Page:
How are we to get away from this lonely search for meaning? Firstly, to define us, we need to choose. Individuation starts when we make choices in life. [1] That is why freedom is not the choices available but the ability to choose. In a boy-girl relationship, choosing a person to be our fiancé or fiancée closes our options for other. It’s as definitive as that. Thus, we are drawn to a conclusion that the funny thing about meaning is that it does not always reside in the self—the “I, me and myself”. “Meaningful to me” is a Cartesian enterprise of the lonely self; a modern gospel which is translated into self-congratulation or self-protection.

The truth about meaning is found not within the Cartesian enclosed self because the human heart is meant to be given away. Meaning is found when you choose to give yourself away, that is, when you have given your heart away to a larger enterprise, you will find meaning... So, marriage is meaningful not because of what you can get out of it: satisfaction etc... Marriage is meaningful because you choose to give of yourself to whom you pledge your life to... And that’s what vocation means.

I started out with Descartes because I think we need to understand how we are to deal with this Cartesian search for meaning before we can really talk about vocation and in particular to priesthood. When John the Baptist said, “He must increase and I must decrease”, it wasn’t the pronouncement of a person who had no self-esteem, a loser; in short, a person who has no meaning in life. It was the authoritative annunciation of a person who was an individual strong enough to allow himself to be used as how God was pleased. A true or genuine individual is never afraid of losing himself or herself because that act of letting go is the beginning of life. When meaning is paramount, you will always be afraid that there is nothing left for you... and that is why the keeping options open.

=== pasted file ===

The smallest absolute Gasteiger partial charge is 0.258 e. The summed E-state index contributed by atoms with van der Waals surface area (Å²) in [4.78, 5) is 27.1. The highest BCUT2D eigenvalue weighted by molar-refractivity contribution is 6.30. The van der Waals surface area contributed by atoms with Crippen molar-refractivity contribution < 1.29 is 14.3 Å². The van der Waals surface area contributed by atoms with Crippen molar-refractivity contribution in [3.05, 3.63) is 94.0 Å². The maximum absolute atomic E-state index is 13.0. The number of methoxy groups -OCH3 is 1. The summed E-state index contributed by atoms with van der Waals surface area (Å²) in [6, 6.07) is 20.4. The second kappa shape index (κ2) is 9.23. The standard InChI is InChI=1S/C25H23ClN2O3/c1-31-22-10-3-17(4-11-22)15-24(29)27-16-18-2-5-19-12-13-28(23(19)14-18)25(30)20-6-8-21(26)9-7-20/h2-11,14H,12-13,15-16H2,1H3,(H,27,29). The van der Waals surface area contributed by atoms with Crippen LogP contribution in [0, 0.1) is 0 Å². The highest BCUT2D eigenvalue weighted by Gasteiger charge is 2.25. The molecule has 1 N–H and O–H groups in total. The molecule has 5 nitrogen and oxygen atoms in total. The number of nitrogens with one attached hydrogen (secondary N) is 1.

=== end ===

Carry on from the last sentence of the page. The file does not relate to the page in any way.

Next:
Let me invite the many young men and women here to give themselves away to an enterprise—in our case the enterprise is not “justice” but a person for meaning is to be found in the service of truth. And, we know what truth is. It is not a thing but a person—Christ—the way, the Truth and the life. Do not allow yourself to be trapped by this search for meaning. Otherwise, it is very hard to hear the call of Christ because your vocation will be a struggle to find meaning. On the contrary, I think, when we answer God’s call, we will find meaning. So, to all you young men and women out there who are keeping your options open, trying to make sense of your life, trust me, put out into the deep and there you will find that Jesus is there waiting for you. He says to those who answer the call to serve as priests or religious: “Do not be afraid for I am with you”.
[1] Not only are we afraid to choose but also our fear is compounded by a mistaken notion of freedom. Some of us may have this mistaken notion that the more choices available, the greater will our exercise of freedom be. In a conversation with altar servers I asked whom they think have greater freedom, the man with 25 different types of shampoo to choose from in a supermarket or the man with 2 different types of shampoo in 7-Eleven, inevitably, they will point to the man in the supermarket. The fact is both may be unfree as far as their faculty to choose is concerned. The man in 7-Eleven has fewer options to choose from and that makes the choosing easier but does not equate to freedom to choose.